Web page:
Post-surgery adjuvant therapy produces changes in cognitive function in up to 70% women with breast cancer. Our recent work demonstrates that breast cancer patients receiving adjuvant hormonal treatment also exhibit a decline in cognition three months post treatment, providing new evidence that MCI also arises from hormonal therapy. To date, no investigation has assessed the neural correlates of adjuvant hormonal therapy, nor have any studies determined how to identify individuals at risk for treatment-related cognitive impairment. We propose to use longitudinal magnetic resonance imaging (MRI) to identify predictors and mechanisms of cognitive impairment in breast cancer patients receiving hormonal treatment. We will achieve this by using structural and functional assessments that are sensitive to the integrity of the hippocampal-cortical circuitry. Our central hypothesis is tha measures of the hippocampal-cortical circuitry can be used to predict cognitive decline, and that the trajectories of specific domains of cognitive performance in patients receiving adjuvant therapy may be related to trajectories of specific hippocampal-cortical circuitry components.
Aims : I. To determine treatment-related cognitive impairment. We will determine different trajectories of cognition over time by analyzing neuropsychological measures at all time points using growth mixture modeling. II. Using baseline hippocampal-cortical circuitry markers to predict treatment-related cognitive impairment at follow-up. We will assess the predictability of structural and functional markers and test that integration of measures of structure and function will provide greater sensitivity to predict cognitive impairment. III. Using longitudinal hippocampal-cortical circuitry markers to determine the neuro-pathophysiology of treatment-related cognitive impairment. We will test for relationships between circuitry structure and function in order to identify and characterize patterns linked to treatment- related cognitive decline. We will test the specificity of structural and functional changes in the circuitry components that are associated with domains of cognitive impairment and trajectories of cognitive decline. IV. To integrate research and clinical data to augment patient care, and to establish longitudinal neuroimaging database.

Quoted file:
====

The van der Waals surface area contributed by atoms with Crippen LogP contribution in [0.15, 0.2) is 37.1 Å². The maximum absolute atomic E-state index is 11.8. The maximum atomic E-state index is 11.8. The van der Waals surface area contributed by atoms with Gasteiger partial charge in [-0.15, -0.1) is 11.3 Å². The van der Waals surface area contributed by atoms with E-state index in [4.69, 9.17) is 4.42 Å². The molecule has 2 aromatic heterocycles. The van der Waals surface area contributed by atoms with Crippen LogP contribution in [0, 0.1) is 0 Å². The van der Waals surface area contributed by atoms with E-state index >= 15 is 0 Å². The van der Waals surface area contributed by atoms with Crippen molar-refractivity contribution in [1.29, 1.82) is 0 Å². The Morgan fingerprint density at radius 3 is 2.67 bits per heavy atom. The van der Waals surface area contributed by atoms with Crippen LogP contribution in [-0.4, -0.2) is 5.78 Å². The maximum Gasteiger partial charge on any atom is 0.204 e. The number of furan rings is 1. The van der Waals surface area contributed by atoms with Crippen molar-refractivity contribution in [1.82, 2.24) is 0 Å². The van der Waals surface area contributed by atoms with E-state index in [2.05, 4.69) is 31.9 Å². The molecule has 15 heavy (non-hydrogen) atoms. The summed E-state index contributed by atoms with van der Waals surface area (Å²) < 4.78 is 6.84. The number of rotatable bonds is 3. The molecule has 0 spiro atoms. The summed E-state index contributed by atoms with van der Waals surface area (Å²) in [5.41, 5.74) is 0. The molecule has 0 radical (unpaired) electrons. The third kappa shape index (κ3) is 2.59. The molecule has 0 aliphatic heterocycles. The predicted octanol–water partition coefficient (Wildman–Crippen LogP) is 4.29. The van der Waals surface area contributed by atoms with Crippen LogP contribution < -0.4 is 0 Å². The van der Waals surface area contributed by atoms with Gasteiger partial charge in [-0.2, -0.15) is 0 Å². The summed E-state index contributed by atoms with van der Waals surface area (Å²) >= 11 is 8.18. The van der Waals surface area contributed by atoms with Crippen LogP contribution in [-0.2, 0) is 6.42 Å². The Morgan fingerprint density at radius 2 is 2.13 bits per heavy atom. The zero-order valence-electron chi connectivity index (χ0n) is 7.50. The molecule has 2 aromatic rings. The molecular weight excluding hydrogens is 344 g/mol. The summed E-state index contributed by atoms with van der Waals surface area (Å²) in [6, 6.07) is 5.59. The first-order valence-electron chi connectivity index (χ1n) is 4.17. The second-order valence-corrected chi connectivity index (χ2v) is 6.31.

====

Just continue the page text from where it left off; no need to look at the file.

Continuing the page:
Public Health Relevance

Early detection of treatment-related MCI prior to the development of clinical symptoms will fill key knowledge gaps regarding the underlying neural mechanisms, and will build a foundation for future interventional studies. This knowledge could be refined in future studies in order to develop clinically useful cognitive and neural prospective markers of MCI at the time of treatment, therefore allowing health care providers to plan appropriate care strategies aimed at improving the quality of life for cancer survivors.

National Institute of Health (NIH)
National Institute of Nursing Research (NINR)
Research Project (R01)
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Special Emphasis Panel (ZNR1)
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Tully, Lois
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Northwestern University at Chicago
Schools of Medicine
United States
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